* In a Memorandum to President Bush criticizing Colin Powell’s address to the UN earlier on February 5, 2003, VIPS ended with these words: “After watching Secretary Powell today, we are convinced that you would be well served if you widened the discussion … beyond the circle of those advisers clearly bent on a war for which we see no compelling reason and from which we believe the unintended consequences are likely to be catastrophic.”
For the Steering Group, Veteran Intelligence Professionals for Sanity
William Binney, former Technical Director, World Geopolitical & Military Analysis, NSA; co-founder, SIGINT Automation Research Center (ret.)
Fred Costello, Former Russian Linguist, USAF
Mike Gravel, former Adjutant, top secret control officer, Communications Intelligence Service; special agent of the Counter Intelligence Corps and former United States Senator
Matthew Hoh, former Capt., USMC, Iraq & Foreign Service Officer, Afghanistan (associate VIPS)
Larry C. Johnson, CIA & State Department (ret.)
John Kiriakou, former CIA counterterrorism officer and former senior investigator, Senate Foreign Relations Committee
Linda Lewis, WMD preparedness policy analyst, USDA (ret.) (associate VIPS)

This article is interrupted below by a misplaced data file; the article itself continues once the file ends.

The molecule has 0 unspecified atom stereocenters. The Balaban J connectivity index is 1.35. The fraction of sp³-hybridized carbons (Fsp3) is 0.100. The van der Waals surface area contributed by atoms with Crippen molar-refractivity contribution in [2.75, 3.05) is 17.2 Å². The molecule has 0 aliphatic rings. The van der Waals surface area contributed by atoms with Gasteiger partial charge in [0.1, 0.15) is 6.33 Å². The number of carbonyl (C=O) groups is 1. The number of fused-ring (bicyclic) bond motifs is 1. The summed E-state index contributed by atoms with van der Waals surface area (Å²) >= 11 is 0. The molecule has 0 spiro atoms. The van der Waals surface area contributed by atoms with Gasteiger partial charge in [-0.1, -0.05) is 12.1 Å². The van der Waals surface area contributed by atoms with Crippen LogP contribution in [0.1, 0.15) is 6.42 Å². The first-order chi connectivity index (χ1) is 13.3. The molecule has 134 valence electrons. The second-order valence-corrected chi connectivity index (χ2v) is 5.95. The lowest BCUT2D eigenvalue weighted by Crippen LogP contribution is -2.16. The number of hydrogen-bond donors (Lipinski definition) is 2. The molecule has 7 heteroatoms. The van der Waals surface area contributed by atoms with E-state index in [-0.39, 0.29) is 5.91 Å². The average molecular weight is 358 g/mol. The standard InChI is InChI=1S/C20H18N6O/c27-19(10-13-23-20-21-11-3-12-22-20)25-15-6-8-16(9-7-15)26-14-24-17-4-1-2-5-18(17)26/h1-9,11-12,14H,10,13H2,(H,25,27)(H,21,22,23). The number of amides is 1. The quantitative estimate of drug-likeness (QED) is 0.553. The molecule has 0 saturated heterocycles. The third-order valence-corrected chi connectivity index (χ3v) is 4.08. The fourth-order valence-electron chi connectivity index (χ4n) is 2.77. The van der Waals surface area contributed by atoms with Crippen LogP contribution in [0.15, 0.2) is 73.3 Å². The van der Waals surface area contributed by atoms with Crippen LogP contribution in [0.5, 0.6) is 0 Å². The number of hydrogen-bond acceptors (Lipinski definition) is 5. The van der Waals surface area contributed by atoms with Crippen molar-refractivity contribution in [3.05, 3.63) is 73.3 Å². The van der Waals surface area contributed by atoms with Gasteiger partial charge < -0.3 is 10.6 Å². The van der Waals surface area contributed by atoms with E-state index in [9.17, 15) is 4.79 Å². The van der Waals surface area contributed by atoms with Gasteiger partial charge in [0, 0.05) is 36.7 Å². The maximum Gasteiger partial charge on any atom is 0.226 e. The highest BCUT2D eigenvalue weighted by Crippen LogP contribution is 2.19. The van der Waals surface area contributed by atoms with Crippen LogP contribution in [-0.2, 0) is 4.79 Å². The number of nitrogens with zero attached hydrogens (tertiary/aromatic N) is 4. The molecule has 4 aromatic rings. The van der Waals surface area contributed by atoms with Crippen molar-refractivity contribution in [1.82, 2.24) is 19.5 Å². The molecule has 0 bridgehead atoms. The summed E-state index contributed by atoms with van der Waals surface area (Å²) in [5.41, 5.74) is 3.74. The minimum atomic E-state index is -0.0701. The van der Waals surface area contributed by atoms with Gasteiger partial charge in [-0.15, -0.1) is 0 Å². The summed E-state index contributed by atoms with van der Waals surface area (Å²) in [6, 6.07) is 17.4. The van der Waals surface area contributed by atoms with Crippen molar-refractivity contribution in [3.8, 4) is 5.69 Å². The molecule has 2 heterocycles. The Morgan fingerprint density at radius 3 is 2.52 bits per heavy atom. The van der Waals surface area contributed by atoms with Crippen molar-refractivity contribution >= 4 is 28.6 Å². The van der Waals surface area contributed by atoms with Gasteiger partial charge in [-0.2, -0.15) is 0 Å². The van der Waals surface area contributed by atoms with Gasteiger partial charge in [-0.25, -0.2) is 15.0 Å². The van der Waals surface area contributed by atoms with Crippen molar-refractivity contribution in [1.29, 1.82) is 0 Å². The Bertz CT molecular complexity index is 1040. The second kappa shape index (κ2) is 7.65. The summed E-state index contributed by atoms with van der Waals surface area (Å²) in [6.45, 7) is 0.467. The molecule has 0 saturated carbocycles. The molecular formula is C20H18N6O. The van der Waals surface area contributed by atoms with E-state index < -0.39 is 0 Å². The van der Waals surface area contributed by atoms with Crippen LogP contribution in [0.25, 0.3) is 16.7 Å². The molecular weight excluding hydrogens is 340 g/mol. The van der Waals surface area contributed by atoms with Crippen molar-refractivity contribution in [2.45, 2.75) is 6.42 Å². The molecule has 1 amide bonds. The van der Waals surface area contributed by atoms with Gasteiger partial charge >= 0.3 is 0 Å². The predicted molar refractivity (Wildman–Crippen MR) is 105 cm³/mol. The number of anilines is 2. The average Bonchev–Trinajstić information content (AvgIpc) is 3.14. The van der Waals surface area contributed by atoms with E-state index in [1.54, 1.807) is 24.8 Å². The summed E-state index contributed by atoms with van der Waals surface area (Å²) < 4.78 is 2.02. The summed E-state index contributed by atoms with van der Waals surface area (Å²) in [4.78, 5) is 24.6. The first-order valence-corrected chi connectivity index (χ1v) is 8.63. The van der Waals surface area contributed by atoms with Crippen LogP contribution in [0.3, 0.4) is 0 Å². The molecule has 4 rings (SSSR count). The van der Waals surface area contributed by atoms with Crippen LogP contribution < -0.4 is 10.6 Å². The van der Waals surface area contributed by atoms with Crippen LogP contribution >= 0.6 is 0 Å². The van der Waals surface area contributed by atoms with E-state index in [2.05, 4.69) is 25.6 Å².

Edward Loomis, NSA, Cryptologic Computer Scientist (ret.)
Ray McGovern, former US Army infantry/intelligence officer & CIA analyst (ret.)
Elizabeth Murray, Deputy National Intelligence Officer for Middle East, CIA (ret.)
Todd Pierce, MAJ, US Army Judge Advocate (ret.)
Coleen Rowley, Division Counsel & Special Agent, FBI (ret.)
Kirk Wiebe, former Senior Analyst, SIGINT Automation Research Center, NSA, (ret.)
Robert Wing, former Foreign Service Officer (associate VIPS)
Ann Wright, U.S. Army Reserve Colonel (ret) and former U.S. Diplomat
The U.S. government gives free passes to officials who commit war crimes but imprisons whistleblowers who tell the truth, a fate that befell CIA’s John Kiriakou for disclosing torture. But he was honored by some ex-intelligence officers, reports Ray McGovern.
By Ray McGovern
Former CIA official John Kiriakou, who spent two years in prison for revealing the truth about White House-sanctioned torture, became the 15th recipient of the Sam Adams Award for Integrity at a ceremony at America University.